Almost everyone has done it: tried on a pair of funky, fun, cheap sunglasses. They’re great in a pinch, especially if you forgot your regular sunnies. They’re budget-friendly, sure. And sometimes, they’re even stylish. But are cheap sunglasses bad for your eyes?

The good news is, as long as you take some precautions, you should be able to find stylish, cool sunglasses and still be able to pay rent this month.

Important Considerations When Buying Affordable Sunglasses

In many instances, cheap sunglasses are, of course, cheap for a reason. They aren’t made of the same quality materials you’ll find in more expensive sunglasses. They might break more easily, for example.

But the most important consideration when buying cheap sunglasses is how well the lenses will protect your eyes from ultraviolet (UV) light. UV protection is key, especially if you plan on being outdoors for a long time.

The best sunglasses will shield your eyes well from harmful UV rays, whether they are expensive or not. But if you’re looking at cheap sunglasses, you need to make sure they won’t hurt you.

Now, UV protection is extremely important, because ultraviolet light can damage not only the skin on your eyelids but the internal components of your eye as well. These include the lens, cornea, and retina.1

Best Sunglasses: What to Look For…

Cheap Sunglasses | Sight OriginsSo, when you’re looking for cheap sunglasses, you’ll want to look for models with lenses that:

  • Block out 99 to 100 percent of UV rays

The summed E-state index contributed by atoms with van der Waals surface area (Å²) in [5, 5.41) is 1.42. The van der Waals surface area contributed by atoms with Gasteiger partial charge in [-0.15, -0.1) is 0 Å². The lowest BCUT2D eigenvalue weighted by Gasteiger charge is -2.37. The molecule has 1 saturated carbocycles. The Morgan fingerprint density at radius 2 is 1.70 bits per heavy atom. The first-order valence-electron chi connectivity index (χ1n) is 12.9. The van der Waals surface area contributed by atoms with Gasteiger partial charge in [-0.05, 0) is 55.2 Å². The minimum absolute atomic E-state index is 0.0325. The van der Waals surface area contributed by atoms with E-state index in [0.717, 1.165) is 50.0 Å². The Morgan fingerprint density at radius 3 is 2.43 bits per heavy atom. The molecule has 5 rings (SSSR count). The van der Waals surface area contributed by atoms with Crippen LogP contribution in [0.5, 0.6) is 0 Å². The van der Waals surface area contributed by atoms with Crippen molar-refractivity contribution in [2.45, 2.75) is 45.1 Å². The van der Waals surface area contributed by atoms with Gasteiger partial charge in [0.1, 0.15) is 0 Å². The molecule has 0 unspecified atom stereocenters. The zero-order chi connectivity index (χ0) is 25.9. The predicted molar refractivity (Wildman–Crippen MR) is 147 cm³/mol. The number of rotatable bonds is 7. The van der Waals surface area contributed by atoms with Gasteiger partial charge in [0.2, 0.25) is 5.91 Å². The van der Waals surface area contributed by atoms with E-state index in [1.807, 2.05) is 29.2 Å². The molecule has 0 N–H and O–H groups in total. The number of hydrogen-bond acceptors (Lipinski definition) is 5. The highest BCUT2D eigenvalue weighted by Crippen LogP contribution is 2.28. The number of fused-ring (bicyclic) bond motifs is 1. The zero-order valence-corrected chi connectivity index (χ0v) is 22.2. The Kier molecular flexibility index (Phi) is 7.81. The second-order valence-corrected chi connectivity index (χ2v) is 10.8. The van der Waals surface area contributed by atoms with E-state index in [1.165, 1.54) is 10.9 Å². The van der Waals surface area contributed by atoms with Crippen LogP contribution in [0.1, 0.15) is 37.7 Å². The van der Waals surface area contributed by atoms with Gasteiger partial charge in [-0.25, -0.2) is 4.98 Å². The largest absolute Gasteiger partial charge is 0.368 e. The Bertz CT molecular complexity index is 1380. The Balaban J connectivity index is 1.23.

• Screen anywhere from 75 to 90 percent of visible light

Additionally, the sunglasses should not cause any sort of distortion in your vision, and their frames should fit the contours of your face. This will help further minimize UV exposure.2

The best lenses offer what is known as “UV 400” protection. UV 400 lenses are so-named because they block 400-nanometer radiation. What this means is that the UV 400 lenses will block radiation emitted by both UVA and UVB rays.3

So, how do you know whether those cheap sunglasses are providing the UV protection you need?

Well, you should never assume anything from any labeling. If you want to be 100 percent sure, take the glasses to an optometrist. They will have a device known as a photometer, which can check the level of UV protection your sunglasses have in as little as 30 seconds.4 Make sure you keep your receipt and take those glasses back if they don’t pass the test.

Other Things to Consider When Buying Sunglasses

Whether you’re looking for affordable sunglasses for women, or affordable sunglasses for men, there are several other things to keep in mind.

You should, for example, look for sunglasses that provide the most coverage around your eyes. The bigger the lenses, the less UV exposure you’ll experience. You might also want to think about wrap-around models that keep light from entering the sides of your eyes. The darkness of the lenses doesn’t matter, nor does the color. Darker lenses don’t block more UV rays, and one color doesn’t block rays better than another. Polarized lenses don’t block UV rays, either. They are merely designed to reduce glare.5

Cheap Sunglasses | Sight OriginsYou should also think about the quality of the lenses you’re getting.

Poor quality lenses could cause eye strain if you wear them for several hours at a time. Also, lenses in cheap sunglasses often aren’t as impact-resistant as more expensive models. This is something to keep in mind, especially if you wear your sunglasses in any sort of environment where something could fly up into your eyes.6

Wrapping it Up

Again, not all cheap sunglasses are bad for your eyes. You can find affordable sunglasses that will provide the UV protection your eyes need. But before you wear them on a regular basis, have them checked by an optometrist to make sure the lenses will protect you from damaging UV rays. And if you work outside on a regular basis, you will probably need to spend the extra money to make sure the lenses offer impact resistance.

Learn More:
Color Blindness: What Is Color Vision Deficiency?
Vision Changes: How Your Age Affects Your Eyesight
These Are the Telltale Signs You Need Glasses